The etching apparatus 10 of the present invention reduces the amount of waste etchant sent to the sewer system. The nozzles 28 and 30 remove much of the excess etchant solution 14 carried out of the etching chamber 12 by the workpiece 16 without applying large volumes of water to the workpiece 16. Thus the etching solution 14 collected in the tank 26 may be recycled to the etching chamber 12. Because the amount of etchant sent to the sewer system is reduced, the cost of neutralizing the etchant is reduced. Finally, the etching apparatus 10 allows the specific gravity of the etchant solution 14 to be automatically controlled.

Although the present invention has been described in terms of the presently preferred embodiment, it is to be understood that such disclosure is not to be interpreted as limiting. Various alterations and modifications will no doubt become apparent to those skilled in the art after having read the above disclosure. Accordingly, it is intended that the appended claims be interpreted as covering all alterations and modifications as fall within the true spirit and scope of the invention.

Patent Citations
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US3282273 *Jun 22, 1964Nov 1, 1966Johnston Orin BUniform spraying apparatus
US3800813 *May 1, 1972Apr 2, 1974Noren TSwingable comb for closing magnetic switch for controlling hot rinse water in a dishwasher
US3935041 *Jan 2, 1974Jan 27, 1976Chemcut CorporationMethod for treatment fluid application and removal
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Referenced by
Citing PatentFiling datePublication dateApplicantTitle
US4519846 *Mar 8, 1984May 28, 1985Seiichiro AigoProcess for washing and drying a semiconductor element
US4633893 *Jun 24, 1985Jan 6, 1987Cfm Technologies Limited PartnershipApparatus for treating semiconductor wafers
US4738272 *Jun 24, 1985Apr 19, 1988Mcconnell Christopher FVessel and system for treating wafers with fluids
US4740249 *Oct 24, 1986Apr 26, 1988Christopher F. McConnellMethod of treating wafers with fluid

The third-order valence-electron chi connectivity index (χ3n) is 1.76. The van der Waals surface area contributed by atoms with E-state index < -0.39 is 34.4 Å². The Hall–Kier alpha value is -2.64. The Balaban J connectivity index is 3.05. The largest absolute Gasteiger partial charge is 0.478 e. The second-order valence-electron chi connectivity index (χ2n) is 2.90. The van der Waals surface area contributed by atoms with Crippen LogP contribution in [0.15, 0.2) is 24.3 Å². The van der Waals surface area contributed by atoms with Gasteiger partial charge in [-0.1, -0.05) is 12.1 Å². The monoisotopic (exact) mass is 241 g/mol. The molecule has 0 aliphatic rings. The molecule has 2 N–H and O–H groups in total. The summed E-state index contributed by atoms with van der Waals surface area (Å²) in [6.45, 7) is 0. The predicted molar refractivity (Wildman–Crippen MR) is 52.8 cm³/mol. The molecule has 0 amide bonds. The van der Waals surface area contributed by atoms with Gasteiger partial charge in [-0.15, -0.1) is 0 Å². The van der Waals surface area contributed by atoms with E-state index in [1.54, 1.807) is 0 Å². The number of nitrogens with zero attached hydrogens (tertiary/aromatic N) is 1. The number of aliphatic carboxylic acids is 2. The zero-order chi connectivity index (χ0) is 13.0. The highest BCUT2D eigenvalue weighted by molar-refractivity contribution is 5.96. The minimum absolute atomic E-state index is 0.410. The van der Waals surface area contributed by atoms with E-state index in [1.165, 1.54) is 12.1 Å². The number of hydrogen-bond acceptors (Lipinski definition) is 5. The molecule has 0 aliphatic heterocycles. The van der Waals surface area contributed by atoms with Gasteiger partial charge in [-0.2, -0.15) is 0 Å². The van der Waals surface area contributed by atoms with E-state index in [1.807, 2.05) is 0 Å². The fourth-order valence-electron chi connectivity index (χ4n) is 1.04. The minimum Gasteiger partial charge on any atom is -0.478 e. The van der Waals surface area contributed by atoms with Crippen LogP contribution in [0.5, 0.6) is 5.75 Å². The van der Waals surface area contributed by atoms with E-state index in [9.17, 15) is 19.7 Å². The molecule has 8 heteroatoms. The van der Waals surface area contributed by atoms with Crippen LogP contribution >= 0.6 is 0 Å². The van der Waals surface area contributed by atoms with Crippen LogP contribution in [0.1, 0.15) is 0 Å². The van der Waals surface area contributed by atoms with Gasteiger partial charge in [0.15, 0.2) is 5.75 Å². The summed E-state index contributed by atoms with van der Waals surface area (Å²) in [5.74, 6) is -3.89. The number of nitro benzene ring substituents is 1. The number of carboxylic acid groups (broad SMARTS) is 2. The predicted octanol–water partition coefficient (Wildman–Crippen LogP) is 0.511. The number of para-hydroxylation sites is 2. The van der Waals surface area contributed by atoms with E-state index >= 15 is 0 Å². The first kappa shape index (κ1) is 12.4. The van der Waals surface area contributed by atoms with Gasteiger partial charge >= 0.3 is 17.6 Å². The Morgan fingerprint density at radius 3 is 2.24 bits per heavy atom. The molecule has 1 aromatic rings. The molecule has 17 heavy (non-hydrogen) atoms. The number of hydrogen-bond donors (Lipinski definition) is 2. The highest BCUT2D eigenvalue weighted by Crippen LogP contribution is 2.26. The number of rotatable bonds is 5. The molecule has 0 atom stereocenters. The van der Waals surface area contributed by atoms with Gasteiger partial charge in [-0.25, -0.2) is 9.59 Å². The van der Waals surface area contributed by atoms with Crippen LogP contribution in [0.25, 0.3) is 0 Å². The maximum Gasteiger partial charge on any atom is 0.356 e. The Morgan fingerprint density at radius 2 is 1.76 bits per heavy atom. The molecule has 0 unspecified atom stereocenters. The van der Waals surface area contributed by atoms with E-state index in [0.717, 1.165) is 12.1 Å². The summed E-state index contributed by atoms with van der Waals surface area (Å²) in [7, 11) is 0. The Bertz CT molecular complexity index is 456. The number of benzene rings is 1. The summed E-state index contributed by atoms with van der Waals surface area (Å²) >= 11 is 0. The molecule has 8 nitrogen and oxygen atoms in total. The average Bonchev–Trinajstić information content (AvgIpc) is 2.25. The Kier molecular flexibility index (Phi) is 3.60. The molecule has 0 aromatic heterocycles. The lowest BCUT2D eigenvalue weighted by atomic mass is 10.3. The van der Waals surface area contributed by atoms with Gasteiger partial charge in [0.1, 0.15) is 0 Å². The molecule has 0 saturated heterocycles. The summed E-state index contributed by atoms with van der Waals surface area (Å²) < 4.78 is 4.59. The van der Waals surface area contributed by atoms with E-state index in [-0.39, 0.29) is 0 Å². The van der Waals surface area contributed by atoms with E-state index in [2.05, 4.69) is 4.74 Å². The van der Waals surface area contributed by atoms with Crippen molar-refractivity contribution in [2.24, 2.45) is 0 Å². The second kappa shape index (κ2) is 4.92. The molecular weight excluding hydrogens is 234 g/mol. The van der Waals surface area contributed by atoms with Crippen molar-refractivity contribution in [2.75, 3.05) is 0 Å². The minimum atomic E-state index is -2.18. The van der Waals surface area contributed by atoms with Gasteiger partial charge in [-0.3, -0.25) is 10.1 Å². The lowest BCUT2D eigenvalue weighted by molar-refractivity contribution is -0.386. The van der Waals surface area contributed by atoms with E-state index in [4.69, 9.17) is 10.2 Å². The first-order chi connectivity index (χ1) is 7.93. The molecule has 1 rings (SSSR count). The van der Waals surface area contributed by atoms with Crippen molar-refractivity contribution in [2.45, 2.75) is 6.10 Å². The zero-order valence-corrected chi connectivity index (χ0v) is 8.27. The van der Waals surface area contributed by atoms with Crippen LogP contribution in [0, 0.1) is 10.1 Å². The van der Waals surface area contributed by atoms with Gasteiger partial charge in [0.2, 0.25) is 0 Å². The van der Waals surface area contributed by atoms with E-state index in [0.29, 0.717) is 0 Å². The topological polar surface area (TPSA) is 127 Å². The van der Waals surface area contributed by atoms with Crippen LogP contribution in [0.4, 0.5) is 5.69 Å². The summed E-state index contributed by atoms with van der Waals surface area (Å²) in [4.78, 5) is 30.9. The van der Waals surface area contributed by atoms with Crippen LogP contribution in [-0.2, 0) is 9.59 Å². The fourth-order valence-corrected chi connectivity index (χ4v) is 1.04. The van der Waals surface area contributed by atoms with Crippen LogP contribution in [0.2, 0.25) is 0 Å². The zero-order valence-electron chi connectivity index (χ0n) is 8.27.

US4778532 *Aug 13, 1985Oct 18, 1988Cfm Technologies Limited PartnershipContinuous process of cleaning semiconductors with fluid, removal by rinsing, then drying; automatic, safe
US4856544 *Nov 25, 1987Aug 15, 1989Cfm Technologies, Inc.Vessel and system for treating wafers with fluids
US4911761 *Apr 20, 1988Mar 27, 1990Cfm Technologies Research AssociatesProcess and apparatus for drying surfaces
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US4980017 *Sep 26, 1989Dec 25, 1990Nisso Engineering Company, Ltd.Method for recirculating high-temperature etching solution
US4984597 *Nov 3, 1989Jan 15, 1991Cfm Technologies Research AssociatesApparatus for rinsing and drying surfaces
US4996998 *Apr 9, 1990Mar 5, 1991Continental Installers CorporationStrip metal treating system
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US6136724 *Feb 18, 1998Oct 24, 2000Scp Global TechnologiesMultiple stage wet processing chamber
US6143087 *Feb 19, 1999Nov 7, 2000Cfmt, Inc.Cleaning an object by immersing it in solvent in a closed vessel followed by displacing the organic solvent from the surfaces with a drying vapor; controlling conditions so no liquid droplets of the solvent are left to evaporate
US6328809Jan 8, 1999Dec 11, 2001Scp Global Technologies, Inc.Providing system containing a vessel and object having surface; immersing object in process fluid in vessel; performing quick dump to discharge process fluid from vessel; introducing drying vapor into vessel for flowing fluid off
US6348101Sep 26, 2000Feb 19, 2002Cfmt, Inc.Degreasing, cleaning and drying of sensitive components, particularly components having complex configurations in computers, aerospace parts and medical devices; contacting with organic solvent and then removing solvent by direct
US6864570Jun 8, 2001Mar 8, 2005The Regents Of The University Of CaliforniaMethod and apparatus for fabricating self-assembling microstructures
US7727804Jun 6, 2007Jun 1, 2010The Regents Of The University Of CaliforniaMethod and apparatus for fabricating self-assembling microstructures
Classifications
U.S. Classification216/84, 216/93, 134/18, 134/15, 216/92, 134/10, 134/36
International ClassificationC23F1/08
Cooperative ClassificationC23F1/08
European ClassificationC23F1/08
Legal Events
DateCodeEventDescription
Jan 17, 1989FPExpired due to failure to pay maintenance fee
Effective date: 19881030
Oct 30, 1988LAPSLapse for failure to pay maintenance fees
May 31, 1988REMIMaintenance fee reminder mailed